Figure Skating
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 Monday, February 14
After miracle recovery, Binnebose hopes to return
 
Associated Press

 CLEVELAND--Paul Binnebose's physical scars are already fading.

Hair covers the part of his skull removed to relieve pressure on his swollen brain. The stark black eye patch is gone, though his double vision remains. Slight facial paralysis is his most noticeable disfigurement.

But while Binnebose will soon be whole, his loved ones' memories will be scarred forever.

"My family had the worst part. They have memories they're going to carry around," said Binnebose, who has no recollection of the accident that nearly killed him. "I wouldn't want anyone to have that."

Paul Binnebose
Paul Binnebose(l) waves to crowd during opening ceremonies of the 2000 U.S. Figure Skating Championships.

Binnebose and partner Laura Handy were silver medalists at both the 1999 World Junior Championships and the Junior Grand Prix final, and finished third as seniors at last year's U.S. Championships. They were eager for the new season, training for Skate America on Sept. 29 in Newark, Del. As they practiced a star lift, where Binnebose lifts Handy above his head with one hand, his back began spasming from a previous injury.

His feet tangled beneath him and he tumbled to the ice, Handy crashing down upon him. His head slammed onto the ice so hard spectators in the stands heard the sickening thud. His skull split.

"I can just visualize how horrible it was in my head," said Binnebose's mother, Judy, who was videotaping practice that morning. "When I went down to the ice, he was having convulsions.

People were holding his head so he didn't constantly hit it against the ice."

Later that night, at the Christiana Medical Center, Binnebose stopped breathing.

"I heard them say his pupils were fixed and dilated," Judy Binnebose said. "Of course, at that point, I felt he was dead."

He wasn't, but it was close. With his brain swelling, doctors tried one last measure to save his life. They cut his skull from ear to ear across the top of his head and removed a large piece of skull.

He was then put in a barbiturate-induced coma to allow his brain to heal.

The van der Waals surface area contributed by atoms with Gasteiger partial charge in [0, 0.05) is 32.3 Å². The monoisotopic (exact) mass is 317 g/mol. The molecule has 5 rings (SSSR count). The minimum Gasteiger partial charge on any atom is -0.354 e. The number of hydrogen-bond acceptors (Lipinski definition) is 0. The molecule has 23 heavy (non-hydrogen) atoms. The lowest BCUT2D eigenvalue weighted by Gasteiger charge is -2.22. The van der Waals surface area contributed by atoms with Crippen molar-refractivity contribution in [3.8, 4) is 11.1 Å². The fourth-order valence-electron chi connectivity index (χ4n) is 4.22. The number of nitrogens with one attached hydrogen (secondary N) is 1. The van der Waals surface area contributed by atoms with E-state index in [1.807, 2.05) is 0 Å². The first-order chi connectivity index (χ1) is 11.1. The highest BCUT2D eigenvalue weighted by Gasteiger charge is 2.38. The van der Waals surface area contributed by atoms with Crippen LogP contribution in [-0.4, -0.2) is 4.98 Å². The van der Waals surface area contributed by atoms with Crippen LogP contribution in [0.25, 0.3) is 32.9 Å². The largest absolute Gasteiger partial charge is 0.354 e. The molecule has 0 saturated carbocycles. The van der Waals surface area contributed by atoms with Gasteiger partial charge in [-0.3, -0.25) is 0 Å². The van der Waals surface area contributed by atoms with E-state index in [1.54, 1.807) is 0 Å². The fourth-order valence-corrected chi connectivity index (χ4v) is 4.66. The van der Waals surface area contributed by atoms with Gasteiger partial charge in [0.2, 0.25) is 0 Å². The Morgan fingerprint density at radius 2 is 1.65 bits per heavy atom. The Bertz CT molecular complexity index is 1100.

"Eww!" Binnebose said with a laugh as he listened to the gory details. "I have a dent in my head, but that's really the only thing. Brain surgery, all that stuff ... I've been told I went through a lot, but it really ain't nothing to me."

"It was to us," his mother retorted.

The trauma didn't end with surgery. He stopped breathing again and had to be revived. He spent almost five wedkw in either a coma or sedated state. He developed pneumonia, a blood infection and a heart infection. He had so much fluid in his chest cavity it shrunk his lungs. One of his lungs collapsed.

"We were hanging on by a thread," Judy Binnebose said. "The doctors will look at us and say, `There were four days we didn't expect him to live."'

Even if he lived, would Binnebose be left with any life? Or would the strong, vibrant young man who once lifted Handy so high be reduced to a shell?

Almost a month after his accident, Binnebose began mouthing words and responding to commands with blinks of his eyes. It was another week before he regained total consciousness.

"When I realized how much time was missing, that's when it first hit me how long I was taking a timeout for," he said. "I guess even now, I can't really comprehend all it involved. To think about this and that and pneumonia ... I should have been gone. I should have been dead."

Binnebose was released from the hospital Nov. 30. He'd lost 50 pounds. It took all his strength just to lift his thumb. The right half of his face was paralyzed, causing double vision in his right eye.

But he still wanted to skate.

"He was told by one doctor, `You really shouldn't skate. If you hit your head again really bad, you're going to die. You just don't have the reserves,"' sister Rhonda said. "That really shook his world."

Not enough to keep him off the ice, though. After dozens of physical therapy sessions, Binnebose returned to the ice last month. He wore a helmet, which longtime coach Ron Ludington would like to see required for pairs skaters.

Binnebose isn't the first pairs skater to suffer a serious head injury. Russian Yelena Berezhnaya, who has won the last two world titles, was hospitalized for a month after a former partner's blade sliced her skull while they practiced side-by-side spins.

"Up until now, I wasn't a big advocate of helmets," Binnebose said. "They're big and bulky and feel weird on your head. But I sure could have used one on Sept. 29."

Binnebose has no doubt he and Handy will skate competitively again. Only if doctors say his back is too unstable to support Handy on lifts would he quit.

"People on the outside looking in can say, `What are you doing? This is ridiculous, you're going to kill yourself,"' he said. "To quit now would be giving up when I'm on the upside of my career. I just don't think I'm really ready to not hear, `Representing the United States of America, Laura Handy and J. Paul Binnebose."

The Delaware Amateur Skating Foundation has established a fund to help cover Binnebose's medical expenses. Donors should make checks payable to the Delaware Amateur Skating Foundation, write "Paul Binnebose" in the bottom left corner of the check and send to:

Delaware Amatuer Skating Foundation
Attn: Tracey Poletis
University of Delaware Arena
Route 896 - South College Avenue
Newark, Delaware 19716

 


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AUDIO/VIDEO
 1999 Laura Handy and Paul Binnebose silver medal performance at Nationals (Courtesy of ABC Sports)
RealVideo: 56.6